Star Trek and the devalue of money


They had some amazing adventures on the television series, Star Trek.

From battling alien menaces to witnessing supernovas, transforming into weird creatures at the cellular level and inadvertently giving precedent to the Civil Rights Movement by famously being the first television show in history to demonstrate how a man kisses a woman.

I know, I missed out the fact it was a white man kissing a black woman, but from personal experience it’s so good I had to make a point of it with its very own line break.

But the theoretical concept for them gallivanting through time and space like some rock band with their own sociological encyclopaedia of how “straight” to act, struck a phenomenal chord with me every episode due to one change in their broadened society that brings me both hope and a sense of killing myself as I’ll never see it in my own lifetime…

…those bastards don’t use money.

For those who don’t care about such flippant mumbo jumbo, or certainly for the ones that find it easy to be so appealing that money is less of an issue and that boy staring at you from across the room with Bieber-hive hair is your only stressful subject to talk about over Facebook with a dozen or so other self-absorbed social oligarchs, Star Trek is based on a society in the future where the human race phased out money.

Yes, they got no dosh.

Based on the ramblings of one man’s vision of the future, which in contrast is technically a more public contradiction to Tom Cruise’s fun Scientology religion, placing monetary value on goods and services offered by each other for each other “impeded” the natural evolution of the dominant species on the planet, creating so much war, disease and famine that we couldn’t progress. And after a devastating third world war and near self-annihilation, to stave off extinction and pave the way for us to evolve, they did away with monetary economy, banks and finacial institutions. They gave whatever they made for charity and received whatever they asked for.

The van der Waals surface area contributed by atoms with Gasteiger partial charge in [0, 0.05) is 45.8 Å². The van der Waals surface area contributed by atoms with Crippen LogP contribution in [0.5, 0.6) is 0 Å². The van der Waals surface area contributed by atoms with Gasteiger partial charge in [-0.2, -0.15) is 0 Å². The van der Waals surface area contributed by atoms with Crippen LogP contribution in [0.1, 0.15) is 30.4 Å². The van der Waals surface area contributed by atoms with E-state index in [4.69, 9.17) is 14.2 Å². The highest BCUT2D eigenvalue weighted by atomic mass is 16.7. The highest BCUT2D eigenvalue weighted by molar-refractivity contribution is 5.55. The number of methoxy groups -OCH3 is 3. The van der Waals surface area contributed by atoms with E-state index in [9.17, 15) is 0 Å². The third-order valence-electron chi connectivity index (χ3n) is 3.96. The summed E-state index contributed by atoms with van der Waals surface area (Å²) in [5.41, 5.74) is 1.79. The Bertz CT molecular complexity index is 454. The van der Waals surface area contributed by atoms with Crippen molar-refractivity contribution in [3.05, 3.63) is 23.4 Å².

Supposedly, without money, we’re all nice to each other.

My point though, is that with the freedom from such oppression, I’ve got a feeling that if I didn’t have to worry about money myself, about the future when I’m old and decrepit, sustaining not just myself when I’m a grown boy and taking care of family that need sustenance, I’m pretty sure I’ll enjoy some good adventures.

For now though, as a jobsworth and “workacomic” (amalgamating workaholic and comic like a peanut butter sandwich there, remember me coining this today and realise your eyeballs got pwned), I stare up at the glass ceiling of both success but financial freedom, knowing that I need to grit my teeth and continue on without the feeling of realistic depression bearing down on me.

To view the goal of feeling free to sit at home on my lawn writing notes, reading lovely books and feeling calm before heading to a club to entertain crowds, not as a pipe-dream but as a challenge to overcome.

“Men find single, beautiful women as challenges. Screw that, I find overweight mothers with three kids and a truck-driving husband as challenges. Not to see if they’ll sleep with me, but if I’ll sleep with them.” – Nelson de Gouveia

About the author

Nelson De Gouveia

Nelson has been writing since he can remember, and even won a diploma for public speaking, albeit 20 years ago.
He works full time, loves his girlfriend and plays Batman on his Xbox a lot, even when it's finished.

%d bloggers like this: